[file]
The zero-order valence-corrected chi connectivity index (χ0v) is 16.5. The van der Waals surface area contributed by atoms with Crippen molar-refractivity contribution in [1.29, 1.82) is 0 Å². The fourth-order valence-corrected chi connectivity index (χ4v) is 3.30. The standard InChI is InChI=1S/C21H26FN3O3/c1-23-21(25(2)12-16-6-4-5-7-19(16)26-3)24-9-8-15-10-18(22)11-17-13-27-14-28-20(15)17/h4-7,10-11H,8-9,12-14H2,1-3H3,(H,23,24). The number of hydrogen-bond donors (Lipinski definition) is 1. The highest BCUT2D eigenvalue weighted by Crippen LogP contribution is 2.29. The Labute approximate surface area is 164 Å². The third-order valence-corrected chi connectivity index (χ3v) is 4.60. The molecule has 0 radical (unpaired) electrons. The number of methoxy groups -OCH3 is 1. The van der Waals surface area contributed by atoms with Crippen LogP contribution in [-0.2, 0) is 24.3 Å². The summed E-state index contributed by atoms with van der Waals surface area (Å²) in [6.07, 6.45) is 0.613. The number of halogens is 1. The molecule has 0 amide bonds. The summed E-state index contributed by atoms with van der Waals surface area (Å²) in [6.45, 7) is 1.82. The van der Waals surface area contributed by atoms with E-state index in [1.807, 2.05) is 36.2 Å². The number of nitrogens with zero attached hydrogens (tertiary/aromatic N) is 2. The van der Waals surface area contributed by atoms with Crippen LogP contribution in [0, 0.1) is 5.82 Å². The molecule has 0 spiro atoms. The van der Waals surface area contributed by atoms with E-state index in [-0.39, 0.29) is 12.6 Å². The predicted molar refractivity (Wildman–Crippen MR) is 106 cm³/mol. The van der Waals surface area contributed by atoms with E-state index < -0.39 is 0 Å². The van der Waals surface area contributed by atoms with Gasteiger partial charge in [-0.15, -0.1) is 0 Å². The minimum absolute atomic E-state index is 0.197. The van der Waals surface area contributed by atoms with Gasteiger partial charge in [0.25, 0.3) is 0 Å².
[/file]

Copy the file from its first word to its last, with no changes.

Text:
The zero-order valence-corrected chi connectivity index (χ0v) is 16.5. The van der Waals surface area contributed by atoms with Crippen molar-refractivity contribution in [1.29, 1.82) is 0 Å². The fourth-order valence-corrected chi connectivity index (χ4v) is 3.30. The standard InChI is InChI=1S/C21H26FN3O3/c1-23-21(25(2)12-16-6-4-5-7-19(16)26-3)24-9-8-15-10-18(22)11-17-13-27-14-28-20(15)17/h4-7,10-11H,8-9,12-14H2,1-3H3,(H,23,24). The number of hydrogen-bond donors (Lipinski definition) is 1. The highest BCUT2D eigenvalue weighted by Crippen LogP contribution is 2.29. The Labute approximate surface area is 164 Å². The third-order valence-corrected chi connectivity index (χ3v) is 4.60. The molecule has 0 radical (unpaired) electrons. The number of methoxy groups -OCH3 is 1. The van der Waals surface area contributed by atoms with Crippen LogP contribution in [-0.2, 0) is 24.3 Å². The summed E-state index contributed by atoms with van der Waals surface area (Å²) in [6.07, 6.45) is 0.613. The number of halogens is 1. The molecule has 0 amide bonds. The summed E-state index contributed by atoms with van der Waals surface area (Å²) in [6.45, 7) is 1.82. The van der Waals surface area contributed by atoms with E-state index in [1.807, 2.05) is 36.2 Å². The number of nitrogens with zero attached hydrogens (tertiary/aromatic N) is 2. The van der Waals surface area contributed by atoms with Crippen LogP contribution in [0, 0.1) is 5.82 Å². The molecule has 0 spiro atoms. The van der Waals surface area contributed by atoms with E-state index in [-0.39, 0.29) is 12.6 Å². The predicted molar refractivity (Wildman–Crippen MR) is 106 cm³/mol. The van der Waals surface area contributed by atoms with E-state index < -0.39 is 0 Å². The van der Waals surface area contributed by atoms with Gasteiger partial charge in [-0.15, -0.1) is 0 Å². The minimum absolute atomic E-state index is 0.197. The van der Waals surface area contributed by atoms with Gasteiger partial charge in [0.25, 0.3) is 0 Å².